Death to Ninjas
Updated: Sep 6, 2021
I was 9 years old when my mom finally let me rent American Ninja from the grocery store.
(I realize that sentence makes no sense to anyone under 35. I don’t know. Pretend this is about whatever Instagram influencer you were into last year when you were in high school.)
It was exactly as amazing as you'd think a Cannon Films feature about an amnesiac ex-con who has been, unknown to everyone including himself, a secret ninja all along would be. Once American Ninja 5 finished its run in 1993, cinema was dead. (“Joe in addition to being the American Ninja also owns a boat,” notes Wikipedia. Suck it, Bergman.)
That was also the last time I wanted to be a ninja, American or otherwise.
You’ve seen just the absolute colossal amount of horseshit that gets slung around if you’ve ever perused job listings or seen what gets shoveled when companies push their services. The creatively bankrupt and tin-eared perpetually honking about ninjas and rock stars and gurus. Good God, the closest I ever got to being a rock star was when I brought Elvis Costello room service breakfast. He was bleary and grumpy. It was the goddamn best.
If you want to know why Wages of Sin exists, that’s why. (The ninja thing, not the Elvis Costello thing. Though if Elvis needs any content marketing, I’m happy to take a stab.) Because I'm easily bored, and I despise when dumb shit is thoughtlessly parroted all day on Twitter, on websites, and by people who say "hashtag" out loud in normal conversation over real beers.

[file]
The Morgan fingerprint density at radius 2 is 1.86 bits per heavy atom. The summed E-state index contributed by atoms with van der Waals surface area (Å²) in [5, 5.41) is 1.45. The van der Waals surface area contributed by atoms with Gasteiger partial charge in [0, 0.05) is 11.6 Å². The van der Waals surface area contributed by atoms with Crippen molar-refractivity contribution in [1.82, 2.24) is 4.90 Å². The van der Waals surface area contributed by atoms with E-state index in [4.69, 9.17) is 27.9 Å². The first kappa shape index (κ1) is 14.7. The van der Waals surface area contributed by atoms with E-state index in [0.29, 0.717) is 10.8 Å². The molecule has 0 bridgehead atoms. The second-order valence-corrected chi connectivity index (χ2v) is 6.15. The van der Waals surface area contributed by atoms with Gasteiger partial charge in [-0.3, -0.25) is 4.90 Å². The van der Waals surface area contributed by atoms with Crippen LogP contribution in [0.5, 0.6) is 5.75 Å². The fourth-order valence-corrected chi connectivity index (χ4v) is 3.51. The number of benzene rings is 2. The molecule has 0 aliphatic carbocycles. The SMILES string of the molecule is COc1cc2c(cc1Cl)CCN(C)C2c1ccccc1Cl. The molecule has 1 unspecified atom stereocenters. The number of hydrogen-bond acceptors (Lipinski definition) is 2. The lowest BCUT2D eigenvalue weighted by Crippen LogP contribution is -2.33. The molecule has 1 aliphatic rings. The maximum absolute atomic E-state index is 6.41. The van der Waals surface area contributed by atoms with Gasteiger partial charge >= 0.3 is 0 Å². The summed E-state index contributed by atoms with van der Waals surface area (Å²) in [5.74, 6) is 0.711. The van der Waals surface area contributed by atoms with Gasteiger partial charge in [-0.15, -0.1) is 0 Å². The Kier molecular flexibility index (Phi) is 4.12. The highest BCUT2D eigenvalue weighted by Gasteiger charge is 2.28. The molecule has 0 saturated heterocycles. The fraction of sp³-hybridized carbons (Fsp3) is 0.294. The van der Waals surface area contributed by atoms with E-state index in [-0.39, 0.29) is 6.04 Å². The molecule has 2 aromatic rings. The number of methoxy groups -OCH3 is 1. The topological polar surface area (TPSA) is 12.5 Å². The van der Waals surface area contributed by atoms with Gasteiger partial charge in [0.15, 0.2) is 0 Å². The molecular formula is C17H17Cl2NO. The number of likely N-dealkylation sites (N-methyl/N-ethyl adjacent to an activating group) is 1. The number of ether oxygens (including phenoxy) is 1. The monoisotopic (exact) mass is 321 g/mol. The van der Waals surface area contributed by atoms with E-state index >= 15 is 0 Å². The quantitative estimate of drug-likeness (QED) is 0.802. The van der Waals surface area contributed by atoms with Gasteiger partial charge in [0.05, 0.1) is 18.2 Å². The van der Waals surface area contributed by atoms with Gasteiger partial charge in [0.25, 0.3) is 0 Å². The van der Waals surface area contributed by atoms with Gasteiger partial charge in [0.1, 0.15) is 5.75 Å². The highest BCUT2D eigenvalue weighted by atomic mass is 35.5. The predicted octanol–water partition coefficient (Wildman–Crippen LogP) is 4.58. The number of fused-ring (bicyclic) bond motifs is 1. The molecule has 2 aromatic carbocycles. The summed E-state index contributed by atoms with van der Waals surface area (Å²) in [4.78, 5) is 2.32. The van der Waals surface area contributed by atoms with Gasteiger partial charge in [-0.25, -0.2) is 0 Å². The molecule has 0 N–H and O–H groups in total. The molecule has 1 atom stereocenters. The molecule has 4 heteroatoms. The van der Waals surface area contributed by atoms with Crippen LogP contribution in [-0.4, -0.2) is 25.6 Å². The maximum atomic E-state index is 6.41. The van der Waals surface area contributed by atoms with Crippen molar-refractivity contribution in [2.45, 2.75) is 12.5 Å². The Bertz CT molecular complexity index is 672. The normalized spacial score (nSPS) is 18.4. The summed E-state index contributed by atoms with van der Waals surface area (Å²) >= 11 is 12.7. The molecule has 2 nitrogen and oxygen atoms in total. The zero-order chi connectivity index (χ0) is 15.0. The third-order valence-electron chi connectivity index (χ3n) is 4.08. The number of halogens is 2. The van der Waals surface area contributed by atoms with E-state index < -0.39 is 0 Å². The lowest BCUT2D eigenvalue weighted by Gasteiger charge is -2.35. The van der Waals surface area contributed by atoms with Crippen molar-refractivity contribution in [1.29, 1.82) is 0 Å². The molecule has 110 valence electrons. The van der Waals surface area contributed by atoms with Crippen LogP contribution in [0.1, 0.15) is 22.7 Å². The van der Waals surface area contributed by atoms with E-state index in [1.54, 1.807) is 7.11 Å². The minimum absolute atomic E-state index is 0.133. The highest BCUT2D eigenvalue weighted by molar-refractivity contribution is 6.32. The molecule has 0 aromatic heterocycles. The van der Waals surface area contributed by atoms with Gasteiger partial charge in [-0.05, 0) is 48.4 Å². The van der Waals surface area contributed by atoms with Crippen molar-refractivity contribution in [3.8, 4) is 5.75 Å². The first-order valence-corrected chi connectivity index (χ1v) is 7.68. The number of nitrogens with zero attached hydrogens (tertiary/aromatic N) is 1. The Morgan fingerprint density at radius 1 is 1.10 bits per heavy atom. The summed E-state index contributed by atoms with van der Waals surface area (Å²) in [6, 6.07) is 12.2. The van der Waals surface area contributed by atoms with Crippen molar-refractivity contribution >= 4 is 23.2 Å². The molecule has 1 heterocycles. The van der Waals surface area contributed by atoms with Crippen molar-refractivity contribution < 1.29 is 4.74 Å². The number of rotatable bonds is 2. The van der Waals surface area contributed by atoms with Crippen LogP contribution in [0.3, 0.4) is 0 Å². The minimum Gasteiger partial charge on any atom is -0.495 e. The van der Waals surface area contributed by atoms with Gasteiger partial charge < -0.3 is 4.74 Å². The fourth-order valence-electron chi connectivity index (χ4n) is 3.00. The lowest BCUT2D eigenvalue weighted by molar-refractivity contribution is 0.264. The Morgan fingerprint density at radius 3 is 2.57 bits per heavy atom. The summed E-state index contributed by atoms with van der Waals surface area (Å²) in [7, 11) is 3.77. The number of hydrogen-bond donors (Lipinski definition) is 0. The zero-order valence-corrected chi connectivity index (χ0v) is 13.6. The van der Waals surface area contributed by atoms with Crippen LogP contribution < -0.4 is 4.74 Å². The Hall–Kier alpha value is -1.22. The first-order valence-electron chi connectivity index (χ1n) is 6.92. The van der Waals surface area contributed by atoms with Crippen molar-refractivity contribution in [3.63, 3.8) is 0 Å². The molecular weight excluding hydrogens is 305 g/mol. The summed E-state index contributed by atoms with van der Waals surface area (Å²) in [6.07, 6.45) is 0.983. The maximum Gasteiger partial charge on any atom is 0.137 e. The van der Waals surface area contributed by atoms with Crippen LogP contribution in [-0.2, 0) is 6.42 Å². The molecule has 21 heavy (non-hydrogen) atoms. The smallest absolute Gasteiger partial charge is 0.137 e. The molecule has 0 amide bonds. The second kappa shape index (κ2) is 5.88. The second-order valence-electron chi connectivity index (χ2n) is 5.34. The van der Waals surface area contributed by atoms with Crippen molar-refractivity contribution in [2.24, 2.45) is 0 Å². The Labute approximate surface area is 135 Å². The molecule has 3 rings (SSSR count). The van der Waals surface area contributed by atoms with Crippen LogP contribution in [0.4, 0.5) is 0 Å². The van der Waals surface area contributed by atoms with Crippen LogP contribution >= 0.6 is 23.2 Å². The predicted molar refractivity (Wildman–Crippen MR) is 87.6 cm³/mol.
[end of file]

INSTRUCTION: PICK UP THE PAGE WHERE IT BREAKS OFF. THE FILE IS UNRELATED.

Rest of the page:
I want to do something better for people who can't abide having their intelligence insulted by typical marketing nonsense. Something with all the substance and character of the grizzled guy at the end of the bar who remembers when drafts were two bucks and can't believe its' $7.50 for a Miller now, but he still shows up every day out of respect for the memory of all the bartenders that moved on to quiet, steady tech jobs, and all his fallen brothers-in-arms who got married and moved out to the 'burbs.
Beyond that, I’ve been fortunate to work with some very cool people over the years whose brilliance and creativity I greatly value. What they all have in common is that they might get down with whimsy, but not a sad focus-grouped, neutered, follow-the-leader whimsy. Do you want to hang out with the kids knocking off early from the office on a Friday to sinking shots for the next six hours, or with the ones who couldn't come up with a good excuse to get out of middle-management mandated team-building happy hour on a Tuesday?
Those are the folks I want to help out. If that’s you, let’s do it. We’ll go be pirates together, not ninjas. Pirates get cool boats and those old-timey pistols and treasure chests. Seems way more fun.
Mission statements can go to hell, but if we had to parse out an ethos, this would be it: We work for cool people doing fun things who will roll with it when we want to write goofy stuff about terrible direct-to-video '80s action flicks because they trust their cool audiences are smart enough to get a chuckle out of it. And with that, there be treasure.